Malaysia: Exports to China get a digital boost
Last May, China decided to allow imports of Malaysian whole durians. Ever since, fruit traders in China and Malaysia have been pouring into the multibillion yuan durian market. The expansion of export portfolio beyond frozen pulp and puree is what drives Leron Yee Poh Soon, the Malaysian co-founder of durian seller DKing, and his colleagues these days.
Soon has jumped on the durian export bandwagon in earnest, picking up only premium-quality fruits known as A-level Musang King for export to China. But, for a relatively small businessman like Soon, rivalling Thailand’s dominance in the durian export market is no mean feat. His approach is to team up with the Alibaba Group, the Chinese e-commerce platform, which has pledged to facilitate cross-border trade for small and medium-sized enterprises (SMEs) through a variety of digital vehicles.
“Obviously Tmall and Hema Fresh [both are Alibaba’s e-commerce platforms] provide very good platforms for us to reach the farthest parts of China,” said Soon. He has inked a deal to supply one container-load of whole durians to Hema. “This is one of the fastest, most secure and stable way to be in this massive market.”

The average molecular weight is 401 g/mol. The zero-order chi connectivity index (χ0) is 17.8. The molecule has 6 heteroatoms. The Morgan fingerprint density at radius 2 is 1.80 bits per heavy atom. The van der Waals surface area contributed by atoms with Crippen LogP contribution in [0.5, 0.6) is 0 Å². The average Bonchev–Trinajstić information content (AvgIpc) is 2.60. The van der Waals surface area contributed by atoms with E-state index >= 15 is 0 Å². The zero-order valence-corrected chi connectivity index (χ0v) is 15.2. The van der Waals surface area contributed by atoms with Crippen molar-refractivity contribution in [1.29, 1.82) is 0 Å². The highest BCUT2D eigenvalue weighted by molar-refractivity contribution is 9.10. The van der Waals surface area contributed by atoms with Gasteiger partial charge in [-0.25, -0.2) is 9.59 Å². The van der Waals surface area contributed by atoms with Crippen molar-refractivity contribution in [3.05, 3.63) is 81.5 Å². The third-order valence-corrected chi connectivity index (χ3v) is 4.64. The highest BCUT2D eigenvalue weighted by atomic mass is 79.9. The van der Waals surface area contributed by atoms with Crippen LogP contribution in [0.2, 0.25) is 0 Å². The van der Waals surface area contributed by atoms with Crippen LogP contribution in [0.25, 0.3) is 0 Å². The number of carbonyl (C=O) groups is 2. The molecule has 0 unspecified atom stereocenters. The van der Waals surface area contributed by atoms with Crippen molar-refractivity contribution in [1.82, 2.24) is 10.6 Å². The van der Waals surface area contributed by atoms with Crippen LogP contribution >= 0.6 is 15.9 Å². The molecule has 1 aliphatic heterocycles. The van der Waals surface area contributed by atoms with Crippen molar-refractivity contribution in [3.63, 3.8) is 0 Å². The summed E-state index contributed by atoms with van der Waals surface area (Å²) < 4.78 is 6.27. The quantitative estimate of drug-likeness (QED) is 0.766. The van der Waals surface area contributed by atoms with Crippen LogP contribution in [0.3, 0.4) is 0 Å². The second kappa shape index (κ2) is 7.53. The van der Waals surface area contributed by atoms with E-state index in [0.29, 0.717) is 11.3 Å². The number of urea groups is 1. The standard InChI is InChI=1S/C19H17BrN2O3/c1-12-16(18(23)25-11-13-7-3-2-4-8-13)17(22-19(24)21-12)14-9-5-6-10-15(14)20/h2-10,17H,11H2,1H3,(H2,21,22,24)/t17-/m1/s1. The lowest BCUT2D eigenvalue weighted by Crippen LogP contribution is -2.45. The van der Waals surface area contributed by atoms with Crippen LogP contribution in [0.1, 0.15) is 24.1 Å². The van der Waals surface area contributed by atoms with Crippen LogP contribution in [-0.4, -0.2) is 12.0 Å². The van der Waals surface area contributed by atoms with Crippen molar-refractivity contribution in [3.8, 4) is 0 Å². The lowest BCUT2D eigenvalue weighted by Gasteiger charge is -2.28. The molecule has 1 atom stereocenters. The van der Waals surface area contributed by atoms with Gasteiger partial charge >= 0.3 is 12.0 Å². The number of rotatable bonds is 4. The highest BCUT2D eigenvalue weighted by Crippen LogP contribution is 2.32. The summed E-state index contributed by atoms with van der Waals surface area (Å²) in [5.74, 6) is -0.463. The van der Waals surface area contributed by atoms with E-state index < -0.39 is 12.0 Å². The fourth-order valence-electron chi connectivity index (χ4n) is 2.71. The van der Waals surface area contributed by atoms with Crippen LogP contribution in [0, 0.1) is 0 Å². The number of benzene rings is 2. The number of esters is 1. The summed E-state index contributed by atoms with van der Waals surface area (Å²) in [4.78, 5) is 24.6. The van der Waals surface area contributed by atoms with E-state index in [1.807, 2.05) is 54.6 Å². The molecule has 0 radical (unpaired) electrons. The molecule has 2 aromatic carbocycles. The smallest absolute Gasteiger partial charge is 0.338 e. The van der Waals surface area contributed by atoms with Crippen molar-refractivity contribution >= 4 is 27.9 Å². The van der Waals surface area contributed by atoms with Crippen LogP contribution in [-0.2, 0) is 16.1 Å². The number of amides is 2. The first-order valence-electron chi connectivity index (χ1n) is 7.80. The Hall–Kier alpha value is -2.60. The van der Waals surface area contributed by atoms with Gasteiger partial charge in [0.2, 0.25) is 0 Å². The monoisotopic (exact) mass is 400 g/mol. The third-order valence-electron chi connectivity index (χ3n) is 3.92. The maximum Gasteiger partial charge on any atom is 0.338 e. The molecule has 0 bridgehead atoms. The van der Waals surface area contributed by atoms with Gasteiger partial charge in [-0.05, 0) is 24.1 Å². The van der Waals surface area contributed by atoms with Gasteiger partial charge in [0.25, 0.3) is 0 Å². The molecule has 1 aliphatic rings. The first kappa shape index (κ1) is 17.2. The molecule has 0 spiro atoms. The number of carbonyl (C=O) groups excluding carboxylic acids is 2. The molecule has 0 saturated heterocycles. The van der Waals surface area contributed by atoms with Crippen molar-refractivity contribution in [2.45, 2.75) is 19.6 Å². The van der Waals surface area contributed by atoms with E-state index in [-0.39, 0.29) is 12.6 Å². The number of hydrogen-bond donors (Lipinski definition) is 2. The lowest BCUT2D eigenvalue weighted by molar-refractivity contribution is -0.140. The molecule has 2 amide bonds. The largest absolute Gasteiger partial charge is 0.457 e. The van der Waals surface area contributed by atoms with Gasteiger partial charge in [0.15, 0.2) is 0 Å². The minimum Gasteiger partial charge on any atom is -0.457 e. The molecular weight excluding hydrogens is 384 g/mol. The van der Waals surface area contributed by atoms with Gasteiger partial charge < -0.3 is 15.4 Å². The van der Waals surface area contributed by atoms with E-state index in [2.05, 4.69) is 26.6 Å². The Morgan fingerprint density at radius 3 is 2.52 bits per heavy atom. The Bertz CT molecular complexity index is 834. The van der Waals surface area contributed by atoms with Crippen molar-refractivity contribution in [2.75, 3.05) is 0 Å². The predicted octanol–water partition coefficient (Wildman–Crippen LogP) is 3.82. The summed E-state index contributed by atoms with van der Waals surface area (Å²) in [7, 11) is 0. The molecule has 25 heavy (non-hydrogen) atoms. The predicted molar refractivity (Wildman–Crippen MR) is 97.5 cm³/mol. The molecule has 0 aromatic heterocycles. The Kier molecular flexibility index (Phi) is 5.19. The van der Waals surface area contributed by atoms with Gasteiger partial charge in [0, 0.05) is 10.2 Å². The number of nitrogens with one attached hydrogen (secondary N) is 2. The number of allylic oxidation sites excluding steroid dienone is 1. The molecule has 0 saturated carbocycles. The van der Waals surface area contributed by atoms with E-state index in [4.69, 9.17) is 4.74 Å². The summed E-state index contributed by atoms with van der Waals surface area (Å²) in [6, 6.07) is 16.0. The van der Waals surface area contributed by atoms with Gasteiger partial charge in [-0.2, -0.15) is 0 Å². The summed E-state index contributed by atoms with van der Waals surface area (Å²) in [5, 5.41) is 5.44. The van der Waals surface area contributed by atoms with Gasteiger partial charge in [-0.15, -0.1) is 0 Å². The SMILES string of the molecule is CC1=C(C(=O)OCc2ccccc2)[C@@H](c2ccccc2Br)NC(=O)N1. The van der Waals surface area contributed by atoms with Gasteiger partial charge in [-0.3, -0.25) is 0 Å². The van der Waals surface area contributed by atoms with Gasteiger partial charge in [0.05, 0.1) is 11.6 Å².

While cross-border e-commerce is old hat for Alibaba, the world’s largest online site by transaction volume, the real game-changer empowering Malaysian merchants is an initiative called electronic World Trade Platform (eWTP).
Three years after the concept was first proposed by Alibaba founder Jack Ma, eWTP sank its very first root in Malaysia, where a string of commercial facilities, from e-commerce infrastructure, logistics, financial technology to cloud computing, are being upgraded, or even revolutionised, thanks to latest technology.